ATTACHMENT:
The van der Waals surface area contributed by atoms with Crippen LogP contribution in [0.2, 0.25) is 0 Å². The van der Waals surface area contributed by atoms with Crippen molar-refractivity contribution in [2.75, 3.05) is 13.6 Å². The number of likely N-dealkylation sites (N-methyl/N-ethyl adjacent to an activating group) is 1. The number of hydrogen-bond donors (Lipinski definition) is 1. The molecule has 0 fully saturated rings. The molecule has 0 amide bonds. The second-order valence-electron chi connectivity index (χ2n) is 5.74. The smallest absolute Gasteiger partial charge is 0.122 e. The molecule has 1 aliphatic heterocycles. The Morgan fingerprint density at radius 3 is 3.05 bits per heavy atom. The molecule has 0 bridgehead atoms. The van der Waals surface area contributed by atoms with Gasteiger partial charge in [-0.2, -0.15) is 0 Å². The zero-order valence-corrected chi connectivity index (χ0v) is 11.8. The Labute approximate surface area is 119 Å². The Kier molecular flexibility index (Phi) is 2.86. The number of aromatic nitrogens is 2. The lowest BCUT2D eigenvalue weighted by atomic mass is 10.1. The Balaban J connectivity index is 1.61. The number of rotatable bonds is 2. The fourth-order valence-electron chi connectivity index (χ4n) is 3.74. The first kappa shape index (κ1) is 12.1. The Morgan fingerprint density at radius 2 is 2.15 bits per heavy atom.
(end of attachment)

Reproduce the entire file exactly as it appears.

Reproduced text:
The van der Waals surface area contributed by atoms with Crippen LogP contribution in [0.2, 0.25) is 0 Å². The van der Waals surface area contributed by atoms with Crippen molar-refractivity contribution in [2.75, 3.05) is 13.6 Å². The number of likely N-dealkylation sites (N-methyl/N-ethyl adjacent to an activating group) is 1. The number of hydrogen-bond donors (Lipinski definition) is 1. The molecule has 0 fully saturated rings. The molecule has 0 amide bonds. The second-order valence-electron chi connectivity index (χ2n) is 5.74. The smallest absolute Gasteiger partial charge is 0.122 e. The molecule has 1 aliphatic heterocycles. The Morgan fingerprint density at radius 3 is 3.05 bits per heavy atom. The molecule has 0 bridgehead atoms. The van der Waals surface area contributed by atoms with Gasteiger partial charge in [-0.2, -0.15) is 0 Å². The zero-order valence-corrected chi connectivity index (χ0v) is 11.8. The Labute approximate surface area is 119 Å². The Kier molecular flexibility index (Phi) is 2.86. The number of aromatic nitrogens is 2. The lowest BCUT2D eigenvalue weighted by atomic mass is 10.1. The Balaban J connectivity index is 1.61. The number of rotatable bonds is 2. The fourth-order valence-electron chi connectivity index (χ4n) is 3.74. The first kappa shape index (κ1) is 12.1. The Morgan fingerprint density at radius 2 is 2.15 bits per heavy atom.